Emma must grow into getting out of scrapes on her own if the series reader is to believe in her plausibility as an independent detective. Emma’s investigation will keep you guessing who is responsible for the Murder on the Breakers, all the way to its clever, semi-comical ending.


This review first appeared in the May 2014 issue of The Historical Novel Society. A copy of the book was provided for the purpose of a review.

 

The Thinking Woman’s Guide to Real Magic by Emily Croy Barker

thinking-womans-guide

Nora Fischer’s dissertation is stalled and her boyfriend is about to marry another woman. During a miserable weekend at a friend’s wedding, Nora wanders off and walks through a portal into a different world where she’s transformed from a drab grad student into a stunning beauty. Before long, she has a set of glamorous new friends and her romance with gorgeous, masterful Raclin is heating up. It’s almost too good to be true.

Then the elegant veneer shatters. Nora’s new fantasy world turns darker, a fairy tale gone incredibly wrong. Making it here will take skills Nora never learned in graduate school. Her only real ally—and a reluctant one at that—is the magician Aruendiel, a grim, reclusive figure with a biting tongue and a shrouded past. And it will take her becoming Aruendiel’s student—and learning magic herself—to survive. When a passage home finally opens, Nora must weigh her “real life” against the dangerous power of love and magic.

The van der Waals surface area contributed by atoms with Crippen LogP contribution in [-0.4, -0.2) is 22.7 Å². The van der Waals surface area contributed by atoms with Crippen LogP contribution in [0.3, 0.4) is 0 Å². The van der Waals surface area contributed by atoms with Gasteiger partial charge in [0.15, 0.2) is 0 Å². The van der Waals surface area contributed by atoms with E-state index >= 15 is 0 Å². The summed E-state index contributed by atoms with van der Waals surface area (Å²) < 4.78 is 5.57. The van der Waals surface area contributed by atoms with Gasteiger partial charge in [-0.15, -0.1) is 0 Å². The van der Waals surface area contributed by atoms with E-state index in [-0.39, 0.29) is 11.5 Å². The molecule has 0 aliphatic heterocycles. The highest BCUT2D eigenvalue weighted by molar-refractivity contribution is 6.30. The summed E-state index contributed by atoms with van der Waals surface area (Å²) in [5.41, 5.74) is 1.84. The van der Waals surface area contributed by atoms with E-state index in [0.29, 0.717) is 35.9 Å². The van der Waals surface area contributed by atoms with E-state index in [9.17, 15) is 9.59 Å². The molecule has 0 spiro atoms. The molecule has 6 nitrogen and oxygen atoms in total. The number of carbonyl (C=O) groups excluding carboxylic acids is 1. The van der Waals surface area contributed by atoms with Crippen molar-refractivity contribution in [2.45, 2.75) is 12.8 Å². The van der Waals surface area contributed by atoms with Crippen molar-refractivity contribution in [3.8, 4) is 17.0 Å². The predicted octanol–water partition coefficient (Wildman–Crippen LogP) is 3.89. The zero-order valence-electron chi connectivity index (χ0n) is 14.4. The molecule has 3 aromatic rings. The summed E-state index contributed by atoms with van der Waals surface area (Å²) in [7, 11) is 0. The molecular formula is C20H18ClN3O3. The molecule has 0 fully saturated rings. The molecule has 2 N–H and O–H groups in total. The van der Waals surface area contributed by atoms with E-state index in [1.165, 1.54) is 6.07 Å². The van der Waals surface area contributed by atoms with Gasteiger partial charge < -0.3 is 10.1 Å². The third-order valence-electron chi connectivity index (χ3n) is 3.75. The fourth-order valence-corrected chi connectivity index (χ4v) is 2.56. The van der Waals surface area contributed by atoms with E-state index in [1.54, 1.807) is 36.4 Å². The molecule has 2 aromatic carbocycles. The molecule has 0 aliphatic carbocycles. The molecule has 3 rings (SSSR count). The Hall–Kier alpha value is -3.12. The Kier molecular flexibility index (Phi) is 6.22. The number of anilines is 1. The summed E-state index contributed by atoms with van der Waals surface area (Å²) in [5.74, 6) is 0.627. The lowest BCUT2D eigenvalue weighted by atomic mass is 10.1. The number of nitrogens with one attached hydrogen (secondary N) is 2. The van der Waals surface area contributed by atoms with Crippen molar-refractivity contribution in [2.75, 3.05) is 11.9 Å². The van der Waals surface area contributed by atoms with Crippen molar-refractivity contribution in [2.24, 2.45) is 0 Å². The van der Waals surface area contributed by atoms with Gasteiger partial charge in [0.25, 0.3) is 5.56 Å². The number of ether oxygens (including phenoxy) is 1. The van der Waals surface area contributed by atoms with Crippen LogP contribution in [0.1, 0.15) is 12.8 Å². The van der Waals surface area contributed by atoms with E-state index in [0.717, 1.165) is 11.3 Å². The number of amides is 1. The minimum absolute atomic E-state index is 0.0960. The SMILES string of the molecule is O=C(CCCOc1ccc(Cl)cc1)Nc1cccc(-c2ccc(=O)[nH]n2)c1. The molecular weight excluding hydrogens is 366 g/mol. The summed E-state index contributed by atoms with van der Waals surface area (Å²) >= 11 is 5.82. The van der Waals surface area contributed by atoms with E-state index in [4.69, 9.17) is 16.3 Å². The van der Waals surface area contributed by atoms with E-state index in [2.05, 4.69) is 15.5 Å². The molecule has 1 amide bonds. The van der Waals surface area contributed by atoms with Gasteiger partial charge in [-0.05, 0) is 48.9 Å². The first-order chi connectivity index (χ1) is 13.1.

Book 27 of this year’s Goodreads challenge led me to the world of Orsland, a world created (discovered?) by Emily Croy Barker, Harvard graduate and executive editor of The American Lawyer.  Maybe I’m just old-fashioned but I would not have expected a lush, epic fantasy from a Harvard grad.  I’m delighted to be proven wrong.

This book is divided into four parts. Part 1 is of course our introduction to Nora as she stumbles from her ordinary world (a wedding in the mountains) to the special world (Orsland) where she keeps company with beautiful people who are more than they seem. Part 2, Nora has met the magician Aruendiel and is now trying to learn “skills to survive” as the synopsis suggests. Cooking, cleaning, helping the housekeeper. Part 2 drags on forever.